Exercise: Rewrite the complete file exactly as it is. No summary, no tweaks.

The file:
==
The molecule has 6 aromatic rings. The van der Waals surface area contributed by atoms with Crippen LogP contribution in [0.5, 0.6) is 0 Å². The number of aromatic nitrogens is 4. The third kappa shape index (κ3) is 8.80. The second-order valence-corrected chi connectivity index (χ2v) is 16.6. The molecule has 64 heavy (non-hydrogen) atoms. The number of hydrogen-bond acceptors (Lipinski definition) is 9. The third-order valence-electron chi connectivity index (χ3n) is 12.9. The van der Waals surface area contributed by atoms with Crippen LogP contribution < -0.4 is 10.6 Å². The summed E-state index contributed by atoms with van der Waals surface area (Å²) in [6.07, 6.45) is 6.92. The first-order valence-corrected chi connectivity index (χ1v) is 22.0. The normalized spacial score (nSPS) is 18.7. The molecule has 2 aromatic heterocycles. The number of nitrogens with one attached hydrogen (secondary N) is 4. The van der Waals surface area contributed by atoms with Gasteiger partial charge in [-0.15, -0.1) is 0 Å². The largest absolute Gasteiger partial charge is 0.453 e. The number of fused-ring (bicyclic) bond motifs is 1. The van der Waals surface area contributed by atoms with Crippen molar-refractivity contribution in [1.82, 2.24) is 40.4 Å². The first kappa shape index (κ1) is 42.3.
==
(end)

The molecule has 6 aromatic rings. The van der Waals surface area contributed by atoms with Crippen LogP contribution in [0.5, 0.6) is 0 Å². The number of aromatic nitrogens is 4. The third kappa shape index (κ3) is 8.80. The second-order valence-corrected chi connectivity index (χ2v) is 16.6. The molecule has 64 heavy (non-hydrogen) atoms. The number of hydrogen-bond acceptors (Lipinski definition) is 9. The third-order valence-electron chi connectivity index (χ3n) is 12.9. The van der Waals surface area contributed by atoms with Crippen LogP contribution < -0.4 is 10.6 Å². The summed E-state index contributed by atoms with van der Waals surface area (Å²) in [6.07, 6.45) is 6.92. The first-order valence-corrected chi connectivity index (χ1v) is 22.0. The normalized spacial score (nSPS) is 18.7. The molecule has 2 aromatic heterocycles. The number of nitrogens with one attached hydrogen (secondary N) is 4. The van der Waals surface area contributed by atoms with Gasteiger partial charge in [-0.15, -0.1) is 0 Å². The largest absolute Gasteiger partial charge is 0.453 e. The number of fused-ring (bicyclic) bond motifs is 1. The van der Waals surface area contributed by atoms with Crippen molar-refractivity contribution in [1.82, 2.24) is 40.4 Å². The first kappa shape index (κ1) is 42.3.